Fast Break: C’s send scrappy 76ers home, advance to Eastern Conference Finals

Saturday, May 26th, 2012


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It wasn’t easy — nothing in this series was — but the Celtics advanced to face the Heat in the Eastern Conference Finals on Monday night, after dispatching of the scrappy 76ers, 85-75.  Rajon Rondo scored eight straight points after Paul Pierce fouled out with just under four minutes left extending a 3-point lead back to 10. Rondo finished the night with a triple-double with 18 points, 10 assists, and grabbed 10 rebounds. Andre Iguodala led the 76ers with 18 points.

WHAT WENT RIGHT

The Last Stand: Pierce struggled in the first half — shooting just 2-of-6 — but he remained engaged, and found his rhythm in the third quarter. The Celtics were able to maintain a healthy lead largely because of Pierce’s six third quarter points.

Kevin Garnett came on late, hitting a jumper at the buzzer to end the third quarter, and scoring four of Boston’s first seven points to open the fourth quarter, extending a three-point lead to seven, and obtain some much needed breathing room. Through three quarters Ray Allen was ineffective (again) because of his ankle, shooting a woeful 1-of-9 from the field, but came up big with two gigantic 3-pointers in the final frame.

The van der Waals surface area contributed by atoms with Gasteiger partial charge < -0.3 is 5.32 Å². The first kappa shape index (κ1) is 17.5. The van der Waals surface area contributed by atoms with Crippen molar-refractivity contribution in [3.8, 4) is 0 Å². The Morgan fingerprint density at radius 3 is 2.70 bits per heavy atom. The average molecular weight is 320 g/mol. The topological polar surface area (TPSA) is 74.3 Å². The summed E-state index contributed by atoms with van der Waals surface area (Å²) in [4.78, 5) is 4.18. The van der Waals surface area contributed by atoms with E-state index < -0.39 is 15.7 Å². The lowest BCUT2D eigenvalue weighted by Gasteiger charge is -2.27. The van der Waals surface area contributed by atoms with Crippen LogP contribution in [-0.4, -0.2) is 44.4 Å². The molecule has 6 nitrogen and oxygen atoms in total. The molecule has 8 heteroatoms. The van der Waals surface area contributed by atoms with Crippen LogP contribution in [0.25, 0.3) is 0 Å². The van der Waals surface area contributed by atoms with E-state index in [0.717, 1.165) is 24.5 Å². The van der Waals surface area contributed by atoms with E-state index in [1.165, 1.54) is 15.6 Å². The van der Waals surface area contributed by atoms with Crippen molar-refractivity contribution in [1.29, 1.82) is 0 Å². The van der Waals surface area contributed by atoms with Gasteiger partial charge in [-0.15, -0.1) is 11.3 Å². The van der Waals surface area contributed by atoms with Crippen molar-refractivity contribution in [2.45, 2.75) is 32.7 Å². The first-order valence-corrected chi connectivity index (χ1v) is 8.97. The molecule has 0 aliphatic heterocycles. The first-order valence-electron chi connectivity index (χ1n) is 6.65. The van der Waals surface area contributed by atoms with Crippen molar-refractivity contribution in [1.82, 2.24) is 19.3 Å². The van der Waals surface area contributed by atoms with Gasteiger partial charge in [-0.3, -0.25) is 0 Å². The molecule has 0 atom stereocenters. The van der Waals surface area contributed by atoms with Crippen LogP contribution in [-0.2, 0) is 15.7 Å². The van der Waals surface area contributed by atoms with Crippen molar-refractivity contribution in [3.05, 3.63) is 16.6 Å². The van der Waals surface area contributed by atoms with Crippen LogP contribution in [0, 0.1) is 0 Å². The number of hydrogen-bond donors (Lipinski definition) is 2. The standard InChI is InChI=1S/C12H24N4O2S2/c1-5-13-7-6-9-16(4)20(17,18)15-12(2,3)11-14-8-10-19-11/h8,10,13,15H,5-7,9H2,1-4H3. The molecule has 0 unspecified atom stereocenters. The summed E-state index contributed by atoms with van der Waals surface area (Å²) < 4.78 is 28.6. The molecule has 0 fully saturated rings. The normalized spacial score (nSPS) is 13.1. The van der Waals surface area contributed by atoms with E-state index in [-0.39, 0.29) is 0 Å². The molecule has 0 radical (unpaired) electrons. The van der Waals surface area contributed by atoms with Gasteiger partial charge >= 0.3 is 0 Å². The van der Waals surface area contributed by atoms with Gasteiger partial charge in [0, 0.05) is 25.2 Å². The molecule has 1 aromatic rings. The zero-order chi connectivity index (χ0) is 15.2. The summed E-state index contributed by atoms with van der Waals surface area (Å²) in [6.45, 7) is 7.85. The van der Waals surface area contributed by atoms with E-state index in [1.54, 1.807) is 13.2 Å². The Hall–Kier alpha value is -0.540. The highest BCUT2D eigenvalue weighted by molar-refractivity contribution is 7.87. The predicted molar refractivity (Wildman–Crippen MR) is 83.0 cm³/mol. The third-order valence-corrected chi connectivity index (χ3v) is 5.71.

Pierce fouled out with just under four minutes to play, and the Sixers crawled back within three to scare the Garden faithful one last time. It was Rondos turn, though, as he knocked down back-to-back jumpers and then a 3-pointer to extend the lead back to 10, ending the threat.

Role playing: Prior to tip-off, Doc Rivers said ancillary players typically step up in critical moments of Game 7’s — think P.J. Brown against the Cavs in the 2007-08 playoffs. After the C’s absorbed Philly’s run at the tail end of the first quarter, Mickael Pietrus and Keyon Dooling provided a jolt of energy and enlivened the stunned Garden crowd.